Elise Shaffer
Back Aug 08, 2023

I Miss Cucumber

I might be getting old. The other day, I was chatting with a coworker and waxing nostalgic about various tools and methods that I miss. The conversation had a whole “back in my day” vibe. Which, you know, I think I should just lean into at this point. Anyway, we started talking about Cucumber and it made me a little sad that the community had moved on from it.

Cucumber is a Behavior Driven Development framework that lets you write acceptance style tests in the form of a user story. You might write the following test for what happens when a user logs in:

Feature: Sign In
    Given a user exists

  Scenario: a user signs in successfully
    When the user visits the sign in page
    And the user enters their username
    And the user enters their password
    And the user clicks submit
    Then the user is routed to the dashboard

Each step in that example would be defined like this:

module SignInSteps
  step "a user exists" do
    @user = User.create(
      username: 'alice',
      password: 'password'

  step "the user enters their username" do
    fill_in 'Username', with: @user.username

Cucumber has a few advantages. The syntax reads like a user story. It puts you in the mind of the user and that’s a powerful framework to think in. This can help you codify your requirements in the same language as the customer who will use and talk about your product.

Having that language helps you build a shared understanding of your software. What do we mean when we say “the user fills in their username?” Using a tool like cucumber, you can write that step in code, run it in a browser and make sure the whole team agrees that you accurately captured the behavior.

So what happened to cucumber?

Cucumber was sold in part based on its human readable nature. The promise was that lay people could write acceptance tests. You could give a product manager or a customer service representative a list of steps and they could assemble them, filling in steps for missing functionality that would then be fleshed out by developers.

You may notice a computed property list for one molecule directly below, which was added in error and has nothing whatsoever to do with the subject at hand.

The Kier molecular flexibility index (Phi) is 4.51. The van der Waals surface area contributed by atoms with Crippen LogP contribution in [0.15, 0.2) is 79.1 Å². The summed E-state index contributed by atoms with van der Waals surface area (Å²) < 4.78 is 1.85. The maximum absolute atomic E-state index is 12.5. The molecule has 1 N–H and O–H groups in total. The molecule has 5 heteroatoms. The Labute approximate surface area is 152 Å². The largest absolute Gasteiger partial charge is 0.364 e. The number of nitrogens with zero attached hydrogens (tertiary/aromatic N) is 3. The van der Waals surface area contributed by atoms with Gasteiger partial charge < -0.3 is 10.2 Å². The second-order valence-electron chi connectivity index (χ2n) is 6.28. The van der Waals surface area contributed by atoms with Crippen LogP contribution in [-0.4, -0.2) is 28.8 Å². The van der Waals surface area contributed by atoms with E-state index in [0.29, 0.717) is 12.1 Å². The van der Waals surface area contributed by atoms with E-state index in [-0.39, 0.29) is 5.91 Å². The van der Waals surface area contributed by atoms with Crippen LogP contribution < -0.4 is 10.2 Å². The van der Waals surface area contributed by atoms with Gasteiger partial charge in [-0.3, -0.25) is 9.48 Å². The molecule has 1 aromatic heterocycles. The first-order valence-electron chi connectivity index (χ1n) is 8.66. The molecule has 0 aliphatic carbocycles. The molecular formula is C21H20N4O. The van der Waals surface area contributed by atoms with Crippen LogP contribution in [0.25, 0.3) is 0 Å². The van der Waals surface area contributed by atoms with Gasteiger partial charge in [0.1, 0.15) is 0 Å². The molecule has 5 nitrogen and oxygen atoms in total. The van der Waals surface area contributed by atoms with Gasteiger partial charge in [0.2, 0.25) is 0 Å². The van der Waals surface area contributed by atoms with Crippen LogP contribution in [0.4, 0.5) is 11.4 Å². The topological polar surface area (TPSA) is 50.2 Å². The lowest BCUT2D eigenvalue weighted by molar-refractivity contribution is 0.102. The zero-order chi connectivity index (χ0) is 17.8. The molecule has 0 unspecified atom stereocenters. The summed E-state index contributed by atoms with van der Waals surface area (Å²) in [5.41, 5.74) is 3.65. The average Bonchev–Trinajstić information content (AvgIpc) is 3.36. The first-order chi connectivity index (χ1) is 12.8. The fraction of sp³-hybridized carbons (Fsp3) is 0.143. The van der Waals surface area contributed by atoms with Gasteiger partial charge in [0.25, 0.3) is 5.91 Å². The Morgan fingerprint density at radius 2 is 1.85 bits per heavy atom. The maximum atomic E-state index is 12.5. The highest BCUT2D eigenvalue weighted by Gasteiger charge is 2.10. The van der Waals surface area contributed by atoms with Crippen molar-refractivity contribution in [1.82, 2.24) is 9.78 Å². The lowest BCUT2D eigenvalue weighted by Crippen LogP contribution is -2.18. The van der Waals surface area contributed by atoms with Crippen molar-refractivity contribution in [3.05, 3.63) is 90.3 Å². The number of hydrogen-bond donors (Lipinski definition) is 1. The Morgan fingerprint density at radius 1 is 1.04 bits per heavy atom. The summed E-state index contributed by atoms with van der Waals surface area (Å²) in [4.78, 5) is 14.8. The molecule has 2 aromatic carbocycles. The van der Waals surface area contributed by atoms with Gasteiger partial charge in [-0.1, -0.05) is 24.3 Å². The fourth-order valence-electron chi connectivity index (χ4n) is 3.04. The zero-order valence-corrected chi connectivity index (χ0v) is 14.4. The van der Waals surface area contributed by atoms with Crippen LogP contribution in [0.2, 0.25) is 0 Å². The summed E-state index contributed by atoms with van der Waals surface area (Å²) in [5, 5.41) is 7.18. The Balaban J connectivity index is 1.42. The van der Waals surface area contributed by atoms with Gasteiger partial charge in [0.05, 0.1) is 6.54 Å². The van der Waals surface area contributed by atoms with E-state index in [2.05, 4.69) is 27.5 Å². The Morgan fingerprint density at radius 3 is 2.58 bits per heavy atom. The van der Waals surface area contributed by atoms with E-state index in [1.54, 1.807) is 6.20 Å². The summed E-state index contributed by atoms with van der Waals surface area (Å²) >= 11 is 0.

That didn’t happen. Instead, developers wrote all the code. Since developers were used to writing and understanding code, the extra tooling to make BDD style frameworks possible seemed like unnecessary overhead. It was just as simple to write all the same acceptance style code without the fancy domain specific language.

Cucumber is still around. It’s still being worked on and developed. But, the industry has moved on. That makes me sad. I really do miss it. I think we gave up something great when we stopped using Cucumber.

I miss how it forced me to think in real world terms. It forced me to put myself in the customer’s shoes and write down how the system should work from their perspective.

I miss how easy it was to write new acceptance tests. Over time, you build a library of steps and then composing new tests is like writing a story out of precomposed sentences.

I think Cucumber sparks joy. At least it did for me. And I miss using it.